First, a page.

Crema Cafe sits at the end of a Monona Drive strip mall, with plenty of traffic whizzing by. It has all the makings of a little undiscovered coffee shop that locals and a handful of regulars swear by - except this place is anything but undiscovered. It's fair to say that with Crema, the word is out.
Since launching in the latter half of 2007 in the space formerly occupied by Cuppa Jo in the Lake Edge Shopping Center, Crema has shed its upholstered coffee-lounge vibe, added more tables, expanded to include the neighboring storefront, formerly a Thai takeout spot, and now does a brisk weekend brunch business in addition to weekday breakfast and lunch.
Oh, and there's Twitter too. Chef Steven Buchholz publicizes heavily via social media. Brunch specials are announced online. Buchholz has installed a "Twitter wall" in the back of the restaurant where customers and fans can sign their online handles and praise the cafe's offerings. The wall's pretty full.
Rest assured, the popularity is earned. Crema's sandwich menu has been turning out hit after hit from the start, and the brunch menu - now in its second year - has settled into a nice groove as well. If there's a hitch, it's the speed of service. This has improved noticeably over the years, but coffee orders still plod along; my most recent order was forgotten completely.
That aside, there's no better way to start a discussion of Crema Cafe's menu than with the breakfast sandwich that anchors the morning service. When all goes well - with greens dressed just right, bacon that's crispy but not too crispy, and a fried egg whose yolk still runs golden - this sandwich is among the best in town at any time of day.
And how many cafes can claim not one but two signature sandwiches? Perched atop the lunch menu, the Bluebird is a chicken salad sandwich that isn't just another chicken salad sandwich. Walnuts and dried blueberries give it some character and color, and the cafe sees enough demand to sell the salad itself by the pound.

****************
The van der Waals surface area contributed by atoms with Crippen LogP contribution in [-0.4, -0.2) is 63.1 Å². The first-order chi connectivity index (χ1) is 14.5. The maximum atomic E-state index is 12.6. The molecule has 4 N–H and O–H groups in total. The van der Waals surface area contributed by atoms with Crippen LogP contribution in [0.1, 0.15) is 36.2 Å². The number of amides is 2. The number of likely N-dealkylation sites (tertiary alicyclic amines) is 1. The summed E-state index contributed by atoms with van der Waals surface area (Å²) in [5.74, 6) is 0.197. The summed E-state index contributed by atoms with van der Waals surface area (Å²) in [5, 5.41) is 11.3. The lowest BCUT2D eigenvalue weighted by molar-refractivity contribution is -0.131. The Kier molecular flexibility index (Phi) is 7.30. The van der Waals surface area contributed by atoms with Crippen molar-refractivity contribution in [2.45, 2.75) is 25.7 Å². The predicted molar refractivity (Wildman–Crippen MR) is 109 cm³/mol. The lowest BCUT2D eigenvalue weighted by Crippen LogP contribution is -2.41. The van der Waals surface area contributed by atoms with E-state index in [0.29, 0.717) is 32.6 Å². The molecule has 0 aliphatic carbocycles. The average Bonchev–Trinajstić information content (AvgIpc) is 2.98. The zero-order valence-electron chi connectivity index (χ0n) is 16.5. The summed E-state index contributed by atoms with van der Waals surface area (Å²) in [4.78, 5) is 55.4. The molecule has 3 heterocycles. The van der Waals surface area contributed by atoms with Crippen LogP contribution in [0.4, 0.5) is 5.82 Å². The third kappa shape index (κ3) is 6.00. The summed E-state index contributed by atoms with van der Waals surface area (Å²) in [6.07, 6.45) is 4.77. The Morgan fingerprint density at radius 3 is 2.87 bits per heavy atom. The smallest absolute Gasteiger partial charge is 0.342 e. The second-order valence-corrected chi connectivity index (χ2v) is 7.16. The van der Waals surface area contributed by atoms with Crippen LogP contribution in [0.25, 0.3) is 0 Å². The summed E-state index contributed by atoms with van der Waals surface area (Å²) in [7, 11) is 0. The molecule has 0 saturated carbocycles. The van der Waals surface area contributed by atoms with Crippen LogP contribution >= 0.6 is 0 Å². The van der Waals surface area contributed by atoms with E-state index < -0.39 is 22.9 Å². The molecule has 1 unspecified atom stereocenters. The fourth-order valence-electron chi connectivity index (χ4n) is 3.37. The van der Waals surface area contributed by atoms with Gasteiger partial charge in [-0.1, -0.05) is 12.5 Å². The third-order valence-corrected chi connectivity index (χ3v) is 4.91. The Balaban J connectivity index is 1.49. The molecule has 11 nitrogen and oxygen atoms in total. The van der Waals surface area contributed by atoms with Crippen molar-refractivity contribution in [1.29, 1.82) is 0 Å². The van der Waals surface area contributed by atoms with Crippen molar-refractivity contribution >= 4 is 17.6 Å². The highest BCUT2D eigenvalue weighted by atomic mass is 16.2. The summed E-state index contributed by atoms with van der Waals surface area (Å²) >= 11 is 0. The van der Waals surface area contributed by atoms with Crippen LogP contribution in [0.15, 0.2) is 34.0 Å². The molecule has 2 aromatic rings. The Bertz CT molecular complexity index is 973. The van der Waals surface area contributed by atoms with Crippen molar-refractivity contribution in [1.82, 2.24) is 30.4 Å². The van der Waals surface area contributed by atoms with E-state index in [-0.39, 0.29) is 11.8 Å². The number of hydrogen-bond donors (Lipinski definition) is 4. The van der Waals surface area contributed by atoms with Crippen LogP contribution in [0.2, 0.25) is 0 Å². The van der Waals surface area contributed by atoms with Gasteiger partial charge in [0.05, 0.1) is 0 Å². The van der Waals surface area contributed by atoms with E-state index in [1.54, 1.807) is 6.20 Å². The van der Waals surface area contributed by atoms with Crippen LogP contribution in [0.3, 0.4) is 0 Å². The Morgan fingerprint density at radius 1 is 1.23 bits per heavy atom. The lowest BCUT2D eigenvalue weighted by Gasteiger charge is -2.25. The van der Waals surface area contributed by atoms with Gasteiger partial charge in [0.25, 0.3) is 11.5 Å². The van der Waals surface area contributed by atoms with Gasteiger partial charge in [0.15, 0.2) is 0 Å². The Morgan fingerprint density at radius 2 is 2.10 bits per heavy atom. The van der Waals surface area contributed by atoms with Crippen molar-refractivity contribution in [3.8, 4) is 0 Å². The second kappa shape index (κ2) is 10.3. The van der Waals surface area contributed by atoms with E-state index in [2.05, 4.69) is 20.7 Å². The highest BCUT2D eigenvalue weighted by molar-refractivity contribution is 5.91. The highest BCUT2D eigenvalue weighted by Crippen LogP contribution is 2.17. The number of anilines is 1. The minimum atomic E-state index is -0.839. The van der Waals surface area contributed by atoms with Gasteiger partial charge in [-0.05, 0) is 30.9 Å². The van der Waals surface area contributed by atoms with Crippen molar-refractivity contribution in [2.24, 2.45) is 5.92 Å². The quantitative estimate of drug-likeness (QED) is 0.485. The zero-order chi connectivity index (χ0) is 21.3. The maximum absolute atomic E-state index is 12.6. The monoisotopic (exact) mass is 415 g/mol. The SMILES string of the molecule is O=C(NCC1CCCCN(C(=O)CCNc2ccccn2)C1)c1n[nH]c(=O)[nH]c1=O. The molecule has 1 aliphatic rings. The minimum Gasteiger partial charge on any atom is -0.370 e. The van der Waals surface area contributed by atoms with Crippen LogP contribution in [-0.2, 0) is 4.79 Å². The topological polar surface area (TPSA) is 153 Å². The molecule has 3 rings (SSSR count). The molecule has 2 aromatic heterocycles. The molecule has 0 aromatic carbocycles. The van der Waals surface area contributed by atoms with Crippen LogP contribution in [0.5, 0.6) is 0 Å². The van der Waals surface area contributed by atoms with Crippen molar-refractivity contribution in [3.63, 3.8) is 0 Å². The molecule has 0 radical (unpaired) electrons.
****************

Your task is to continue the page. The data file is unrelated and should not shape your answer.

Crema's menu handles both savory and sweet well, often at once. Lange Farm's roast beef goes to good use in both a breakfast and lunch sandwich. The Balsamic Beef's sweet onions might be a bit much, but your mileage may vary. Lange's ham, meanwhile, is married with tomato jam and goat cheese on both menus. The new-ish Ham and Jam (the a.m. model) includes a fried egg, and is proof that the kitchen is still coming up with good ideas. Tomato jam and goat cheese belong together.
The mildly spicy Hot Chick chicken sandwich is another good bet. Vegetarians have room to run with three appealing meat-free sandwiches: the ArtiMelt (artichokes, sweet onions, spinach and Farmer John's provolone on a baguette), the Modern Egg (organic egg salad) and the Roman II (roasted zucchini and red peppers, arugula, fontina cheese and an olive tapenade that speaks my language).
Ordering with a sweet tooth in mind, you couldn't do much better than the baked oatmeal. Crusty on top, the oatmeal absorbs the accompanying milk to create something bread-pudding-like, rich and fortifying. But the cherry pancakes are better. The three medium-sized cakes studded with fat, tart Door County cherries are a joy, topped with almonds and vanilla butter.
Though breads come from Madison Sourdough and Elegant Foods, all other baked goods are made in-house. The kitchen knows well the combination of cherry and almond. The great scones of Crema don't come much better than cherry-almond, though peach-pecan is right there, too.
Some food critics dismiss brunch as a thin excuse to put eggs on things and overcharge for it. First of all, what's wrong with eggs? And second, the value is strong-at Crema, anyway. Truly amazing smoked gouda grits are $4 for a luxurious portion. The thick smoked bacon is great, and the ample sweet potato hash goes unexpectedly savory with a big hit of rosemary.
Crema's basic brunch menu is an amalgam of the weekday menu's greatest hits, but this is where the weekend specials come in. Scrapple one weekend, breakfast nachos the next. Maybe a burrito, biscuits and gravy, or corned beef hash. Chef Buchholz is a kid at play here, and the experiments are usually worth the price of admission.
The children's menu at Crema is a blast, too: nourishing and fun at the same time. It's yet another reason all those tables looking out on Lake Monona are usually full.